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Organizational Change Made Simple

Updated on October 11, 2010
Organizational Change Begins with a Vision.
Organizational Change Begins with a Vision.

5 Simple Methods for Organizational Change

First of all, I said simple, not easy. Change, regardless of the degree, is often problematic and difficult for individuals as well as organizations. Yet change is unavoidable, it’s a fact of life.

The organizational change process, however, can be made simple through the lessons of a simple analogy, the human being. For example, when we, the human being, wants (or needs) to lose weight, we may chose to do so by crash or fad dieting, exercising, fasting, pills, herbs, hypnosis, or any combinations thereof. Additionally, our mindset is to lose the weight yesterday, in other words, quickly and effortlessly, regardless of how long it took us to gain the weight. Unfortunately, the average person that goes the route of the quick and easy usually finds themselves regaining the weight in a matter of a few weeks or months. Sound familiar?

When a business or an organization needs to “lose weight” or reduce expenses, for example, the organization goes through a similar process as the person trying to lose weight. Organizations usually go the crash or fad route by laying-off workers, cutting benefits or programs, reducing wages, etc. This crash or fad approach typically produces the same results, short-term gains. When the business climate improves then it is back to business as usual. Businesses start to hire again, reinstate benefits and programs, etc. The cycle repeats itself.

An Effective & Better Way

The most effective method for an individual to lose weight is with a sensible healthy diet and regular exercise that is an on-going lifestyle change. No going back to the old ways of doing things. The same method applies for organizational change. Here are 5 simple steps for facilitating organizational change:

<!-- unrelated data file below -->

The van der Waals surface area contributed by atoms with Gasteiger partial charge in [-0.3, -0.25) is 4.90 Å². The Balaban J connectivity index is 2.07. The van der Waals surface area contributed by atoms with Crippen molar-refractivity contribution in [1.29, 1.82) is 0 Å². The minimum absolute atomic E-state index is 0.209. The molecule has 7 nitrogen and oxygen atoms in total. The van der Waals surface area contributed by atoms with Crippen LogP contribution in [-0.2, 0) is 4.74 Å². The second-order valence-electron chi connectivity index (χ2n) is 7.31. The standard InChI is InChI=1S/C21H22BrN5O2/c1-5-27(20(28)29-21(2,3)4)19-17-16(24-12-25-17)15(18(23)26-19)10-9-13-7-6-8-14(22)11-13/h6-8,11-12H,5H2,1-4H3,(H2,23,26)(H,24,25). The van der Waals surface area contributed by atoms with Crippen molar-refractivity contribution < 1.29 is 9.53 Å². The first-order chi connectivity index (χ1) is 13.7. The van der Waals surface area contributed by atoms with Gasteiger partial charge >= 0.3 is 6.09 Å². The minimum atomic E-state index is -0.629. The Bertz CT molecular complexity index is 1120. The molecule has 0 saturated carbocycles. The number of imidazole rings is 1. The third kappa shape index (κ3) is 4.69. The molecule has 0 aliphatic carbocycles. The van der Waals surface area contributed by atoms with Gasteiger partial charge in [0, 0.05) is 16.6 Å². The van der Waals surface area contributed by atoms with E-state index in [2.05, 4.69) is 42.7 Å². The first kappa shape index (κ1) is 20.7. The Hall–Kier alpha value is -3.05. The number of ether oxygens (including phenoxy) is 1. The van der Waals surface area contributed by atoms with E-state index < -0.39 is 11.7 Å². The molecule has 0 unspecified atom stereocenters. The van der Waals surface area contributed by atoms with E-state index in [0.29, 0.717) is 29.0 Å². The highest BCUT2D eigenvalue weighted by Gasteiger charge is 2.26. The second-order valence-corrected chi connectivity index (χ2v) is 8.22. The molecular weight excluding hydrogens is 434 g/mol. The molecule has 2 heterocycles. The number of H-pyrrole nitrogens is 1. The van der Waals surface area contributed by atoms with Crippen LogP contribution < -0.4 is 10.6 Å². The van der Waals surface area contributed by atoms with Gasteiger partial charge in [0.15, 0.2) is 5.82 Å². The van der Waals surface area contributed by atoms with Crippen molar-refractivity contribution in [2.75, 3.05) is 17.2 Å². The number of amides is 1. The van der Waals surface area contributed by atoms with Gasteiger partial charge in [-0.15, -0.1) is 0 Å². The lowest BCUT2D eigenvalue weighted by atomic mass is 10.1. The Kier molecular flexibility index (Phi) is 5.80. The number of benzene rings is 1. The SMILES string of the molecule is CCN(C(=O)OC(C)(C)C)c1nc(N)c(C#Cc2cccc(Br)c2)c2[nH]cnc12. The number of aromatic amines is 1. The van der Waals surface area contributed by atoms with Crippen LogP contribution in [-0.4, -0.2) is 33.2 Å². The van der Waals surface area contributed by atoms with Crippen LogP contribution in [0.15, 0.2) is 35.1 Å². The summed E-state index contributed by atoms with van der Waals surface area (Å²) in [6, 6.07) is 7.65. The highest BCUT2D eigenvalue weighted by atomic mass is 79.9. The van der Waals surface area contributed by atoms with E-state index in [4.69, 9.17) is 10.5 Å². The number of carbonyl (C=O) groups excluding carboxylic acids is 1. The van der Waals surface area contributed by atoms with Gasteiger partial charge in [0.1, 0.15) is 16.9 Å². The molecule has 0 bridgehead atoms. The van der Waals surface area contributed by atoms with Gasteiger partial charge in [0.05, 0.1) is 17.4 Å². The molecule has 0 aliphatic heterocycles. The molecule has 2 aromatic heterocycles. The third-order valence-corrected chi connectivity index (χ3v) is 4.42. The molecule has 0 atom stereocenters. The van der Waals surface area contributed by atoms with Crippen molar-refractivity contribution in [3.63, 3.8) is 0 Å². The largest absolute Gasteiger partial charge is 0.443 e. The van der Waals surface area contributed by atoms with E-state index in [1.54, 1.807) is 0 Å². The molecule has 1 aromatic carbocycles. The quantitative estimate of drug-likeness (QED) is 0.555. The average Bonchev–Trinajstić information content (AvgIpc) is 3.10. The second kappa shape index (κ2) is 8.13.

1. Establish the change is related to your vision for the future. Map out the way for achieving the change by detailing how to close the gap from where the organization is today and where it wants to be in the future. Publish the vision so everyone knows where you and they are going and operate by it to show you are determined to get there.
  1. Set specific goals to make the changes happen and include everyone in the organization. Focus on employee and customer engagement goals based on the changes being implemented. When your employees are engaged in your business, believing their contributions are important, recognized and rewarded appropriately then your employees will understand the importance of customer engagement. When your customers are engaged, they are loyally purchasing your products or services.
  1. Communicate change progress regularly to your employees and customers. Let your employees know how the business is doing. Create a forum for getting their thoughts and ideas on how to grow or improve the business. Communicate how you will use those suggestions. Use various means for getting your message communicated to accommodate the various individual preferences for receiving information.
  1. Ask for feedback about the change by creating an environment where employees feel they are able to give constructive feedback without the fear of reprisal. Healthy communication keeps the rumor mill at bay. This is an effective method for promoting employee engagement too!
  1. Stick to a regular training program that will help establish the changes within the organization’s culture. All training should be planned strategically to enhance your employees’ skills and knowledge in respects to achieving the vision. Never have your employees participate in a training program that is not supported or related to the organizational changes or vision back on the job. The best results are achieved when everyone within the organization participates, from senior leadership to the latest entry-level new hire.

Following these 5 simple, but not easy, methods for facilitating organizational change will take time and 100% effort from everyone within the organization. What results can you expect?  A healthy organization, fit to withstand tough challenges (economic, competition, etc.) and a long a prosperous life.

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    • KirkB profile image

      KirkB 

      6 years ago from Winnipeg

      I agree this is the right way however it would require a forward thinking management team. Many companies caught off-guard may not have the time for a 'lifestyle' change. Very good timing for me I will keep this in mind, thanks.

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